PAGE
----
6 disturbing statistics about council and social housing

When your only option to find housing is via a housing association or council housing, it’s often a struggle to live a comfortable life. Your home is meant to be a place of safety, but the sad truth is that a lot of social housing accommodation is often legally unacceptable for human habitation.

It is only tolerated by some tenants because it’s the only roof they can get over their heads. People who’ve never come into any real contact with the system would be surprised to discover the full scale of the problem, so let’s talk about what you need to know.

#1 – 1/7 of all homes in England are not meeting legal requirements for health and safety

Any housing provided by the local authority should meet the Decent Homes Standard. This means that your home should be free of hazards to your health and safety, be in a good state of repair, have modern facilities available, and have decent insulation and heating.

Unfortunately, some of these homes are affected by damp, poor insulation or bathrooms and kitchens that have not been renovated in over a few decades. It’s estimated that 1 in 7 homes don’t meet minimum government standards for safe living.

#2 – 244,000 homes are C1 for risks – the highest level of danger to life

Of the roughly 525,000 homes in the UK that don’t meet minimum requirements, 244,000 are considered Category 1 – presenting a clear and present danger to the lives of occupants.

Leaking roofs, vermin infestations, broken security, overloaded electrical sockets, faulty or exposed wiring and dangerous boiler systems – are all the responsibility of the local council to fix. However, most complaints are ignored.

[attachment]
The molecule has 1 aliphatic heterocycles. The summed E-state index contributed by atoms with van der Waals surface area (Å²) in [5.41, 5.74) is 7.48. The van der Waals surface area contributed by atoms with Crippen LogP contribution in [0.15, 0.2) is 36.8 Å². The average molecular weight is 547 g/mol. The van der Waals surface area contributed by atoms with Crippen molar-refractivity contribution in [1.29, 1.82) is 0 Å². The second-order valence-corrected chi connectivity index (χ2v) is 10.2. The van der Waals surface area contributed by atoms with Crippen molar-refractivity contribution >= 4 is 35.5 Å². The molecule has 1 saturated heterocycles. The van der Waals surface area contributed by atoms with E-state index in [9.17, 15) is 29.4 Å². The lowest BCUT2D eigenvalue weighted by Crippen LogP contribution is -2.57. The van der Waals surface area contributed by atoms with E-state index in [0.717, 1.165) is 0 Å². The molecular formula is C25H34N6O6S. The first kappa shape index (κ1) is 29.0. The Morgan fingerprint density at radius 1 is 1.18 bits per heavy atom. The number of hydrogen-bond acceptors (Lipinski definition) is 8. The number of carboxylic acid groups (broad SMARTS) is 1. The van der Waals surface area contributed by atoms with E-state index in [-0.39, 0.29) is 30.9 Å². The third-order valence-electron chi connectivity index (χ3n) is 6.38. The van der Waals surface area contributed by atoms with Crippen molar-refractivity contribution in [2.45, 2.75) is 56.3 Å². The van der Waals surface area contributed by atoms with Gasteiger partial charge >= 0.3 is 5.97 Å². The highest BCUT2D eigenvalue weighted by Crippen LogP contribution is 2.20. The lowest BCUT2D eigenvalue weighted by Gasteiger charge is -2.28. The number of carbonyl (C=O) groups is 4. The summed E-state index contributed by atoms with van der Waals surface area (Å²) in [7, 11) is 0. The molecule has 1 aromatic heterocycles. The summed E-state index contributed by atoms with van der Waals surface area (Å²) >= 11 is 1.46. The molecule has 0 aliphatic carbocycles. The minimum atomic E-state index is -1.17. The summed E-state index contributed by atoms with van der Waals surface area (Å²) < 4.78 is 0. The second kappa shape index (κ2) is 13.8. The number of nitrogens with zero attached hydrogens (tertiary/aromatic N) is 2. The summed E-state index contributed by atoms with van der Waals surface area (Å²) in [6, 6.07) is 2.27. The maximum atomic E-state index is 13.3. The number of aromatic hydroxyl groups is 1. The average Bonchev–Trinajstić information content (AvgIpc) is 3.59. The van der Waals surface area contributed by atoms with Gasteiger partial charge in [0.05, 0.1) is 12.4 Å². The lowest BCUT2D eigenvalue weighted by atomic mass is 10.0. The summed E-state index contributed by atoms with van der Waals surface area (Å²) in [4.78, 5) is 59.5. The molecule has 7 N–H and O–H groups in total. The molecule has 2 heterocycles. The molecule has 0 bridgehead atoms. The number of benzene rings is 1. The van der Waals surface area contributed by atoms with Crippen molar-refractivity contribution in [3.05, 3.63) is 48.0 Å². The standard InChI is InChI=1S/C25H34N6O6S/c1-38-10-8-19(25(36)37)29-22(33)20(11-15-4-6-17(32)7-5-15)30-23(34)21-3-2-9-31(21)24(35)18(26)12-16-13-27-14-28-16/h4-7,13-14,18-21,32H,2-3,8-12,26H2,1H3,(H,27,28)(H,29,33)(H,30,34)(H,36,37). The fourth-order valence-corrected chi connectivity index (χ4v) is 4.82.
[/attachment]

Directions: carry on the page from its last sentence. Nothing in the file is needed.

#3 – 364,000 homes are classified as having “substantial disrepair” and 205,000 have damp

Damp is arguably one of the most common problems for a council or housing association property. Leaks and poor ventilation are the main culprits, and damp can cause long-term health conditions.

#4 – 338,000 homes rented by those under 35 are hazardous to the point of causing harm

Young adults face a significant housing shortage. The lack of affordable options mean that most young people have to rent homes from private landlords which are not suitable for habitation. The problem is that they can’t afford to go anywhere else, and private landlords can often take advantage of their circumstances.

#5 – Nearly 50% of families in social housing do not get the help they need

Housing associations are meant to be more responsible than private landlords, but some are not. Nearly 50% of all families who appealed to a housing association never received the help they needed or were completely ignored. In either case, the support they needed was not present. Many families reported feeling at the mercy of housing associations.

#6 – 1.15m households are waiting for homes, with only 290,000 properties available

There are an estimated 100,000 families that have been on council waiting lists for over a decade. There aren’t enough homes to cater for the demand which means that certain landlords are in positions of power to decide how people live. Many tenants fear eviction, so they put up with conditions which aren’t acceptable.

Final thoughts

Social housing is a significant problem in the UK, and many people live in nightmare situations at the mercy of landlord who doesn’t care about their health and wellbeing. Radical change is needed to try and help the most vulnerable in society and ordinary people living in unacceptable conditions.

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